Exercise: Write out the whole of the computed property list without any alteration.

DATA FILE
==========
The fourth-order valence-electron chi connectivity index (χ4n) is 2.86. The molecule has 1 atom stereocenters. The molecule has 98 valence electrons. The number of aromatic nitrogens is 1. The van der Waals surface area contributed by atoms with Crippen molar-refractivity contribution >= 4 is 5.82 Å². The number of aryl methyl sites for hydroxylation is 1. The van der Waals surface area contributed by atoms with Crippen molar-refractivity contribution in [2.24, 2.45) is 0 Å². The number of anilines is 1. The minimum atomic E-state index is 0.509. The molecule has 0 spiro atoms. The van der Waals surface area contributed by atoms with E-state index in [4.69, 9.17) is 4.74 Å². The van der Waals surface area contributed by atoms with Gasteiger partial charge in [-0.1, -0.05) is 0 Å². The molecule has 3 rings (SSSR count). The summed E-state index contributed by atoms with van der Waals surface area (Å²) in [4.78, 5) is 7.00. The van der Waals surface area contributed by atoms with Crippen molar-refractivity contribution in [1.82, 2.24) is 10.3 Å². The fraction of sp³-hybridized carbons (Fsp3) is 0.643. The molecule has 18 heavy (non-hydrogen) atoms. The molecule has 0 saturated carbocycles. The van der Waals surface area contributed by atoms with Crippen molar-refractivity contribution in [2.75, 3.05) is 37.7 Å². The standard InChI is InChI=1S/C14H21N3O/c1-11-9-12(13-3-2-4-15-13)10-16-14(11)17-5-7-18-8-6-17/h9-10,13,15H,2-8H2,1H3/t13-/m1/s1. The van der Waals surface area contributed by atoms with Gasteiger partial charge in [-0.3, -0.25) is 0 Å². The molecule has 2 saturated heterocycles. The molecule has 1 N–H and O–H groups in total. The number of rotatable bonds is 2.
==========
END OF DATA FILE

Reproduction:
The fourth-order valence-electron chi connectivity index (χ4n) is 2.86. The molecule has 1 atom stereocenters. The molecule has 98 valence electrons. The number of aromatic nitrogens is 1. The van der Waals surface area contributed by atoms with Crippen molar-refractivity contribution >= 4 is 5.82 Å². The number of aryl methyl sites for hydroxylation is 1. The van der Waals surface area contributed by atoms with Crippen molar-refractivity contribution in [2.24, 2.45) is 0 Å². The number of anilines is 1. The minimum atomic E-state index is 0.509. The molecule has 0 spiro atoms. The van der Waals surface area contributed by atoms with E-state index in [4.69, 9.17) is 4.74 Å². The van der Waals surface area contributed by atoms with Gasteiger partial charge in [-0.1, -0.05) is 0 Å². The molecule has 3 rings (SSSR count). The summed E-state index contributed by atoms with van der Waals surface area (Å²) in [4.78, 5) is 7.00. The van der Waals surface area contributed by atoms with Crippen molar-refractivity contribution in [1.82, 2.24) is 10.3 Å². The fraction of sp³-hybridized carbons (Fsp3) is 0.643. The molecule has 18 heavy (non-hydrogen) atoms. The molecule has 0 saturated carbocycles. The van der Waals surface area contributed by atoms with Crippen molar-refractivity contribution in [2.75, 3.05) is 37.7 Å². The standard InChI is InChI=1S/C14H21N3O/c1-11-9-12(13-3-2-4-15-13)10-16-14(11)17-5-7-18-8-6-17/h9-10,13,15H,2-8H2,1H3/t13-/m1/s1. The van der Waals surface area contributed by atoms with Gasteiger partial charge in [-0.3, -0.25) is 0 Å². The molecule has 2 saturated heterocycles. The molecule has 1 N–H and O–H groups in total. The number of rotatable bonds is 2.